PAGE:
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Not just one of the finest children's books, also one of those children's books that adults get something out of too. Harriet is acerbic, a little neurotic, sharp as a tack, naive. The book has a slight bittersweet edge to it. Partly from the narrative, but partly from the realization that Harriet's New York is almost (if not completely) gone, forced out by gentrification gone wild. Hers was a more nuanced, more delightful New York, a New York to be a child in. A New York of family grocery stores, without a Starbucks or cupcake boutique to be seen.
Put it on the shelf next to "Stuart Little" and "A Tree Grows in Brooklyn." Every generation and socioeconomic group has "its" New York. Harriet owns her piece of the city, all the way up to the sky.
Though there are references to a different time, the story still remains timeless. A true classic!
One of my favourite childhood books. I love the creativity and could always relate to Harriet, since she was always writing. Awesome plot and great ending, I would definitely recommend this book!
My eight-year-old daughter absolutely loved this book. I heard her laughing out loud while she was reading it, and she finished it in two days. Wonderful writing and character development! It was one of my own childhood favorites.
Eleven-year-old Harriet M. Welsch lives in New York City and aspires to be a writer. She enjoys the role of being a spy as she writes down everything she observes about her family, friends, and classmates. When her friends get their hands on her notebook and read the bluntly honest things she has written about them, Harriet realizes the difficulties of being a spy.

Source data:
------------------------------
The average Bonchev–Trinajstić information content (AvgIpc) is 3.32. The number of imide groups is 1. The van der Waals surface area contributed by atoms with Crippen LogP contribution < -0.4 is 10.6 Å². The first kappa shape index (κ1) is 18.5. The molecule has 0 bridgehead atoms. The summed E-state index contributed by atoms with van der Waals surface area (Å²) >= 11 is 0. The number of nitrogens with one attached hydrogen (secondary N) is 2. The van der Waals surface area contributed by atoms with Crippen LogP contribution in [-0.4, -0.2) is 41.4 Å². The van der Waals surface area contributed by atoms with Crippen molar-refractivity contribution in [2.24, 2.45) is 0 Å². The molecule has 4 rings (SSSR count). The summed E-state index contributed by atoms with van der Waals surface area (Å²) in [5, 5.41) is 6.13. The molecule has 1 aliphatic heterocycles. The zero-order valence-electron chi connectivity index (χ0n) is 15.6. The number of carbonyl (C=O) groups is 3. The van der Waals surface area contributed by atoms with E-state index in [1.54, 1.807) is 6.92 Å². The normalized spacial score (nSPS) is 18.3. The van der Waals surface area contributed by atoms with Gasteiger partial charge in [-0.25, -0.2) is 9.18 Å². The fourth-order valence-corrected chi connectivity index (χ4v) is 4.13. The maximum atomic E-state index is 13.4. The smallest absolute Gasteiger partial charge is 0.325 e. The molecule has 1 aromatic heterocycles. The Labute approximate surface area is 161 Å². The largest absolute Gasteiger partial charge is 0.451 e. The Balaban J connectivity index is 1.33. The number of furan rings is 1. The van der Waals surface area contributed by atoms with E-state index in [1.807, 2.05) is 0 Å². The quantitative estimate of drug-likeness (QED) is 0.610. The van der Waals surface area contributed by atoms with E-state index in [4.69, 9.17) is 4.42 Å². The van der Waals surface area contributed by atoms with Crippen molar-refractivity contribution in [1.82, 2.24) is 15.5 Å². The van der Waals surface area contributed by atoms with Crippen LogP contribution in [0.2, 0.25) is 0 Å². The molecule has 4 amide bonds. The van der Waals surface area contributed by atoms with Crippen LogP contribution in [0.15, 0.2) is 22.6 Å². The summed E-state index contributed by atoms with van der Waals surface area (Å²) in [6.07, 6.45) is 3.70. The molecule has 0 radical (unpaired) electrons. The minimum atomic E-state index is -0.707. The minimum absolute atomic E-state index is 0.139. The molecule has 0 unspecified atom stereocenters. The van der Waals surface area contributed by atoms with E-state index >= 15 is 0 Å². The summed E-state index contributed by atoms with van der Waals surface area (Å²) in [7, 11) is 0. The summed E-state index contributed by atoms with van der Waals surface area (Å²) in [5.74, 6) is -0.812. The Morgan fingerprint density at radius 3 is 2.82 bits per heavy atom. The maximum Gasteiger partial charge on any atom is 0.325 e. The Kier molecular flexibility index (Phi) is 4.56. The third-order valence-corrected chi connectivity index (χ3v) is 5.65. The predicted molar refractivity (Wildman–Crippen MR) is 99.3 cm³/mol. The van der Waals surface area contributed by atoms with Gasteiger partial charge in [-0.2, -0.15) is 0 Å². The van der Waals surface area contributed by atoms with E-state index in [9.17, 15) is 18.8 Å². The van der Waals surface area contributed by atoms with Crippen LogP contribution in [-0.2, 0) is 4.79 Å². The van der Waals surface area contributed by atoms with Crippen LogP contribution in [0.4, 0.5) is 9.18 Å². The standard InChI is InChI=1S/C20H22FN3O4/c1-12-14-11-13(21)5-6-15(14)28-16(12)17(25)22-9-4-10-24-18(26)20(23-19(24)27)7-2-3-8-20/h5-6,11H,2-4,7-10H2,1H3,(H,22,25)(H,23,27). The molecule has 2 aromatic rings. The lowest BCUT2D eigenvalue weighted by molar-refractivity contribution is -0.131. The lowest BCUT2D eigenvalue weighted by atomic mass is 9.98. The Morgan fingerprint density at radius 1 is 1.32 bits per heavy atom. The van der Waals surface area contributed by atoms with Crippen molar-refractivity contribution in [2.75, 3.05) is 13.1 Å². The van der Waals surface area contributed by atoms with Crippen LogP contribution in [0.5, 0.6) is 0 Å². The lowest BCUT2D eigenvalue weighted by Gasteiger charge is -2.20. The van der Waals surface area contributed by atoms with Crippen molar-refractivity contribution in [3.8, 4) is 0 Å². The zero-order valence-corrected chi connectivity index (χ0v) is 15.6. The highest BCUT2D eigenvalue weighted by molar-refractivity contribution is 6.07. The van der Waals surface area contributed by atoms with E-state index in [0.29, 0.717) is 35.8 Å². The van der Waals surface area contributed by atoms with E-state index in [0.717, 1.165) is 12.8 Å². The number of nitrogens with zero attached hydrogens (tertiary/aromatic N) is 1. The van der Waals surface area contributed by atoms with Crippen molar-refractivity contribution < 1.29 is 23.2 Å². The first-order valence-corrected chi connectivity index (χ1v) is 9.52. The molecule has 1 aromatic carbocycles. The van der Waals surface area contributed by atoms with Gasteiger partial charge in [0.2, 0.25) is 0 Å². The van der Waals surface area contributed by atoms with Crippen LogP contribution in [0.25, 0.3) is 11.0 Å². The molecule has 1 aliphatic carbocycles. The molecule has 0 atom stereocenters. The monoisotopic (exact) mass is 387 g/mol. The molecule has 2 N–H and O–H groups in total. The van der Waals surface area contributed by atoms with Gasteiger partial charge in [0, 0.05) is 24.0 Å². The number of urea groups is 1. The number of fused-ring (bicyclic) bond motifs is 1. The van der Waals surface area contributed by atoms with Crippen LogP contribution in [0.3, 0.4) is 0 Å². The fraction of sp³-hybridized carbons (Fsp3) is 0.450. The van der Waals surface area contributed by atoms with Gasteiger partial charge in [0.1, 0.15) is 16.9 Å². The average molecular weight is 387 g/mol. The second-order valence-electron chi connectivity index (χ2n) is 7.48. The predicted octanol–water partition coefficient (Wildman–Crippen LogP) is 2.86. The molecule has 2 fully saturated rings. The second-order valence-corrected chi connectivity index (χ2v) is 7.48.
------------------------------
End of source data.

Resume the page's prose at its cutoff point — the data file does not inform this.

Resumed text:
This book is another of my childhood favourites. After rereading it as an adult, I am glad to say that it held up pretty well. I still loved Harriet, even though this time there were definite times where I thought that she was acting like a spoiled brat. I now have more of an appreciation for the complexity of Harriet, who is a wonderfully complicated, honest, and interesting little girl. Bonus: The illustrations are fun and brought back memories of reading the book as a child.
I am Pretty sure I read this when I was a kid but memories of the 1996 movie have replaced my childhood reading of it. Reading again at 36 years old if found it wonderful. for a book written in 1964 it was amazing how many emotions it dealt with that real kids feel. Many other books of that era had not reached that point. that why
I think kids of today will not find it too dated. one issue that I have seen come up is that Harriet is not always a likeable person. that is true but I think that is what makes her more of a real a believable character.
One of the greatest literary characters of all time- so spunky, so misunderstood. Love it!
This book held iconic status in my childhood imagination, but when I re-read it not long ago I discovered how creepy it is. The children in the story seem to be struggling with outsized anxieties, which makes for disturbing reading.
This book held iconic status in my childhood imagination, but when I re-read it recently I realized how creepy it can be. The kids in this book are struggling with outsized anxieties, which makes for disturbing reading.
One of my all-time favorites from childhood. Even better to re-read in adulthood.
sooooooooooo boring poorly written and dull . but "Harriet Spys Again" the companion novel is much better
One of my favourite stories about the trials and tribulations of growing up. Precocious and somewhat eccentric Harriet records all her observations about others in her notebooks, hoping one day to become a real writer. Along the way, she loses the most important person in her life, insults her friends, and emotionally regresses. In the end, Harriet learns a great lesson in empathy.
Published in the sixties, this is one of those timeless tales with enduring value. Suitable for both boys and girls in the 9-12 year old range as a read-aloud, read-alone or audiobook. I'd like to make this one mandatory for all (including parents).